Ted Poe

Ted Poe


Terrorism Update: February 21st- March 3rd


Tuesday (2-21-17)
  • Suicide bombers attacked a court complex in Pakistan on Tuesday, killing five people and wounding 20, police officials said, the latest incident in a new surge of Islamist violence. All three of the attackers were carrying hand grenades and AK-47 assault rifles. One attacker blew himself up outside the court, while two were killed by policemen before they could enter the building.
  • ISIS-linked Syrian terrorist groups on Monday launched a surprise attack on moderate rebels in southwestern Syria near the Golan Heights near where the Jordanian and Israeli borders converge, seizing several villages and a large town, rebels and witnesses said. Rebels said the militants were able to extend their area of control in territory that forms a natural barrier between Syria and Israel where the Yarmouk River flows after they overran the towns of Tseel, Sahem al Golan, Adwan and Tel Jamoua.
  • U.S.-backed Iraqi forces battling ISIS fighters have fought their way close to Mosul's airport on the second day of a ground offensive on the jihadists' remaining stronghold in the western side of the city, military statements said on Monday. Federal police and elite interior ministry units known as Rapid Response are leading the charge toward the airport on the southern outskirts of Mosul and plan to turn it into a close support base for the push into western Mosul.
  • Forty-four ISIS militants were killed by Turkey-backed operations around the Syrian town of al-Bab and in U.S.-led coalition air strikes on Monday. One Turkish soldier was killed and two were wounded during work to clear landmines and explosives in the area, the army said, reiterating that it had largely established control in the residential areas of al-Bab.
  • Hundreds of Afghan families have been displaced by cross-border rocket and artillery fire by Pakistani troops, an aid group said on Monday, as tension rose after Pakistan said militants implicated in recent attacks had taken shelter in Afghanistan. As many as 200 families have been displaced from their homes, while some civilian casualties have also been reported after Pakistani border troops fired rockets and artillery. ISIS’ regional branch claimed responsibility for a bomb attack on Thursday at a Sufi shrine in Pakistan's Sindh province. The toll in that attack has reached 90 people dead and more than 350 wounded, police said on Monday.
  • Gunmen in southern Philippine waters killed one crewman of a Vietnamese vessel and abducted seven in what appeared to be the latest attack by pirates in the area, the Philippine coastguard said on Monday. Coastguard and marine soldiers rescued 17 Vietnamese who were part of the 25-man crew of MV Giang Hai, which was attacked on Sunday evening near Baguan Island in Tawi-Tawi, an area close to the stronghold of the notorious ISIS-linked Abu Sayyaf terrorist group.
  • After years of strained relations, Egypt is moving closer to Hamas in Gaza, offering concessions on trade and free movement in return for moves to secure the border against ISIS fighters who have killed hundreds of policemen and soldiers in northern Sinai. Egypt has been at odds with Hamas, which controls the Gaza Strip, since a crackdown by Cairo on the armed group's Islamist allies. Egypt closed the border, opening it only rarely, but in recent weeks Egypt has eased restrictions, allowing in trucks laden with food and other supplies, and providing relief from an Israeli blockade that has restricted the flow of goods into the coastal territory.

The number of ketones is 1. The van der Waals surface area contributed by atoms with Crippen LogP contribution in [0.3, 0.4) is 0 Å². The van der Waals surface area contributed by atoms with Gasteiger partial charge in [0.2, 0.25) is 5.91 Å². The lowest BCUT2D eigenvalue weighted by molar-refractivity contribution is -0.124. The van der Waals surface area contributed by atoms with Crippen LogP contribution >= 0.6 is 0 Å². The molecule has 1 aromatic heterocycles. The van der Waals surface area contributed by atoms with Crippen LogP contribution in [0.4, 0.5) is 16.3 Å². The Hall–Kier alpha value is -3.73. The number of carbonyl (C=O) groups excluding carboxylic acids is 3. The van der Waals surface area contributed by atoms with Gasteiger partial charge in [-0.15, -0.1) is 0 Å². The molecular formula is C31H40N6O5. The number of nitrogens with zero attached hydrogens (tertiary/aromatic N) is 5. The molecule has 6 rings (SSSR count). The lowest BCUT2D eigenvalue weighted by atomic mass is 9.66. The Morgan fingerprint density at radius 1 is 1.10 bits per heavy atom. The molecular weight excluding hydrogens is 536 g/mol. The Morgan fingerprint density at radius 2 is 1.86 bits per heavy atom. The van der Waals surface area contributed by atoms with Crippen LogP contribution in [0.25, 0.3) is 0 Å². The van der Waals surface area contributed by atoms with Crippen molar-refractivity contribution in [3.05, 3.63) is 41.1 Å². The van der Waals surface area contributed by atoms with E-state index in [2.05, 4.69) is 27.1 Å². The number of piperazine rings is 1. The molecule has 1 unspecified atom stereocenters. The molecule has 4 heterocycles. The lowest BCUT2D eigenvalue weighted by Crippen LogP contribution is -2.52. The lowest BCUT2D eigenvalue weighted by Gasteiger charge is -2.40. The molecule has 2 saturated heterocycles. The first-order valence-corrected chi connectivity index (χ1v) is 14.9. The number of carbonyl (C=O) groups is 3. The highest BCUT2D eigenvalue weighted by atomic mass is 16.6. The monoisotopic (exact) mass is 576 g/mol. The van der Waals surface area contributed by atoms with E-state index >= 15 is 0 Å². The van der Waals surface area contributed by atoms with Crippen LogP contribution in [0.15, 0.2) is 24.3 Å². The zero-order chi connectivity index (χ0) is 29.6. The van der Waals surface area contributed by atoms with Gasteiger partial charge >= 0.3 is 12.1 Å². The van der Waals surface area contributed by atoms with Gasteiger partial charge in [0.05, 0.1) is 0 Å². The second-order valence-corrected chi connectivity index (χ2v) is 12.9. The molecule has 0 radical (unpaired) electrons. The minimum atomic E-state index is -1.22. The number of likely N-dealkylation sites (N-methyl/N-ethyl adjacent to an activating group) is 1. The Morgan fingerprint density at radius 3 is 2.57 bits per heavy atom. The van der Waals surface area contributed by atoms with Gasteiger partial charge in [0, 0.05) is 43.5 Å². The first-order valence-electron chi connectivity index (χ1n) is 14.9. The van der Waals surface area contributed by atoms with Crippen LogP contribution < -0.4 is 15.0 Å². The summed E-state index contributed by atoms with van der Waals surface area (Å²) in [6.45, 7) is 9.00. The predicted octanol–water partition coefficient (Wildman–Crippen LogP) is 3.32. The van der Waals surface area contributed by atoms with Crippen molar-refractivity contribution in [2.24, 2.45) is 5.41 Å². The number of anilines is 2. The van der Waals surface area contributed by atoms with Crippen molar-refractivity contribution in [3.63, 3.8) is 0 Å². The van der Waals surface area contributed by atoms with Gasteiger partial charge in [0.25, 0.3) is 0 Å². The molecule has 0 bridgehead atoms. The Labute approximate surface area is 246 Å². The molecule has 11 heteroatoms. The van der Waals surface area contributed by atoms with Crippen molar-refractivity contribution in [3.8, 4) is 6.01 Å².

• The National Directorate of Security (NDS), Afghanistan’s intelligence service, confirmed that its forces killed Qari Saifullah Akhtar, a top Pakistani al Qaeda leader, during a raid last month in the southern province of Ghazni. Akhtar’s involvement with jihad spanned four decades, and he has been directly linked to Osama bin Laden and Pakistan’s Inter-Services Intelligence Directorate (ISI-D). The NDS said it killed Akhtar and one of his “comrades” during a raid in the district of Nawa in Ghazni on January 9 however, it is unclear why the NDS took more than five weeks to confirm Akhtar’s death.
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Time for Smart Free Trade with the United Kingdom


This past summer President Obama threatened to put Britain “at the back of the queue” for a trade deal with the United States should the British vote to leave the European Union and reclaim their independence. Despite such intimidations, on July 23, 2016 the British people spoke. They chose to throw off the EU’s shackles and take charge of their own economic future in the historic Brexit referendum. Read More



Mr. Speaker, on a recent flight, flight attendant Shelia Fedrick of Alaska Airlines noticed a young girl, 14 or 15 years old, with blonde hair. Shelia approached two individuals, but the young girl refused to speak or make contact with her. The man next to the girl was defensive as she tried to make conversation. Something was just not right. Shelia quickly devised a plan. She convinced the girl to go to the bathroom where Shelia had left a note stuck to the mirror. The girl wrote back on the note, and she needed help. Read More